Culture //

Black, White, Asian, Other

By Eden Caceda.

A few weeks ago I was walking down the street with a close friend when we came across a promotional poster for comedian Gabriel Iglesias on the side of a building. His face stretched across the gluey paper in a glorious display of his buzzcut and trademark handlebar moustache and beard – my friend turned to me and jokingly remarked, “Wow, look at that guy! Could you look anymore Mexican?”

Though it was meant simply to be a passing joke about his looks (which isn’t exactly cool either), I immediately retorted, “Wow, look at that girl over here. How Asian is she? And that White guy! Look at his blonde hair! Could you look anymore White?”

Racial ambiguity is something that is not incredibly common in Australia; everyday pedestrians more often than not fall into the categories Black, White or Asian. Unfortunately, in my case, being Latin American, I don’t fit into any of these categories, and in fact, am incorrectly assumed to be Asian or Black. But unlike Gabriel Iglesias, I was not the “stereotypical looking” Latin American that is too often perpetuated in response to racial ambiguity.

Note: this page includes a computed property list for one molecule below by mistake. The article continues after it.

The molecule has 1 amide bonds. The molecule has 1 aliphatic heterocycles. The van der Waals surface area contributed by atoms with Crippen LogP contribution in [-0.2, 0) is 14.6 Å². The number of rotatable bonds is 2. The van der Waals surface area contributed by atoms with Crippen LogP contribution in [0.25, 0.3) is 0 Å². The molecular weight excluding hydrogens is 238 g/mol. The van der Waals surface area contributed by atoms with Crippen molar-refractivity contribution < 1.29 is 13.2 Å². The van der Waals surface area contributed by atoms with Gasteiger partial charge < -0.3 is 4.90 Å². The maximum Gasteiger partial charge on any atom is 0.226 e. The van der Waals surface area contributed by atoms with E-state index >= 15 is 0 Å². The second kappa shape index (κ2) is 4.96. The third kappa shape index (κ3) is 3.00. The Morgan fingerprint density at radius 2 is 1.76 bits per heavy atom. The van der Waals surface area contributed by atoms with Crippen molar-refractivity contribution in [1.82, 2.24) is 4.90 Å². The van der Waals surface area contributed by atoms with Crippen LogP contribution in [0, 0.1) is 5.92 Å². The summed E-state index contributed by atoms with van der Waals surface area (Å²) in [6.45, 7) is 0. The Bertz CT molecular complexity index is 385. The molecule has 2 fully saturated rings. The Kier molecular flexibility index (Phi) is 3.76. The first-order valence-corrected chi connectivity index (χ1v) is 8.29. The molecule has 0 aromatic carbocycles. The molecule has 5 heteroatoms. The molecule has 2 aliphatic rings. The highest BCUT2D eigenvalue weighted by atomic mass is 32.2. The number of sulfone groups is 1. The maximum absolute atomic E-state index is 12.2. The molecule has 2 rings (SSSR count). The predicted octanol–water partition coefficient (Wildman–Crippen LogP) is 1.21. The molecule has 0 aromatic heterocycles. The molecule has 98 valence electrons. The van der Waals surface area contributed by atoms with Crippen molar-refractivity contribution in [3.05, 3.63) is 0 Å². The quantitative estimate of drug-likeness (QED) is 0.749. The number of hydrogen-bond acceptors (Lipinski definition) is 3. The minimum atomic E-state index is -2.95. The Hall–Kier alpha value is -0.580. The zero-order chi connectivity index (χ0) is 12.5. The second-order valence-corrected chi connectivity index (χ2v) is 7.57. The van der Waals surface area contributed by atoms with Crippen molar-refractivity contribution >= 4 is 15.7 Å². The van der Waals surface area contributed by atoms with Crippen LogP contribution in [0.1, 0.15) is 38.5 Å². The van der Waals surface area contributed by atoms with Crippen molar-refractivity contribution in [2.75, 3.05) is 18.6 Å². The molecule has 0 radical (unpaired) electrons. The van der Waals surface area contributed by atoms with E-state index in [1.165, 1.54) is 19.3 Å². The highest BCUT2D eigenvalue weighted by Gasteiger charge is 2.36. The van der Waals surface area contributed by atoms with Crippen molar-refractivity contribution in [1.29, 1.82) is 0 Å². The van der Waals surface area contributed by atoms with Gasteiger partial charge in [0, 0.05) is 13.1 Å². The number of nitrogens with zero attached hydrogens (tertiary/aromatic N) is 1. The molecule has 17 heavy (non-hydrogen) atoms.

With people of Latin American ethnicity making up only 0.91% of the Australian population (2006 Census), there are certain misinformed assumptions and expectations of what Latin American people – from South America, Central America and the Caribbean – should look like, and in this case, much like Iglesias. Regrettably a common issue with having so few Latin American residents in Australia gives way to tokenism and casual racism.

Though considered merely harmless gags, or ‘slip-of-the-tongue’ commentary, casual racism appears to be rife in most if not all kinds of social settings in Australia. One of its most commonly forgiven forms is the trivialization of race and how it can be disguised as unintentionally offensive humour. Because of small numbers of Latin American people in our community, the comparisons are drawn from the countless “stereotypical” Latin American characters on television and in movies, played by the likes of Danny Trejo, Sophia Vegara and Michele Rodriguez seriously distorting the realities of the people of this race.

Unbeknownst to my friend, her ignorant passing statement is only one in thousands made daily that further perpetuate the misguided social idea of the Latin American image. Indeed, not all of us look like Gabriel Iglesias and by asking if he could “look anymore Mexican”, she seemed to assume that the individuals who look most stereotypically Mexican are they ones that truly represent the culture.

For twenty years I have been confused as Middle Eastern, Sri Lankan, Indian, Native American, African American, the list goes on, all because people can’t distinguish what I look like. When I eventually tell people I’m Latin American, I often get an unhappy face and get told that “I don’t look it”, as if there is some stereotypical way all Latin Americans are meant to look like.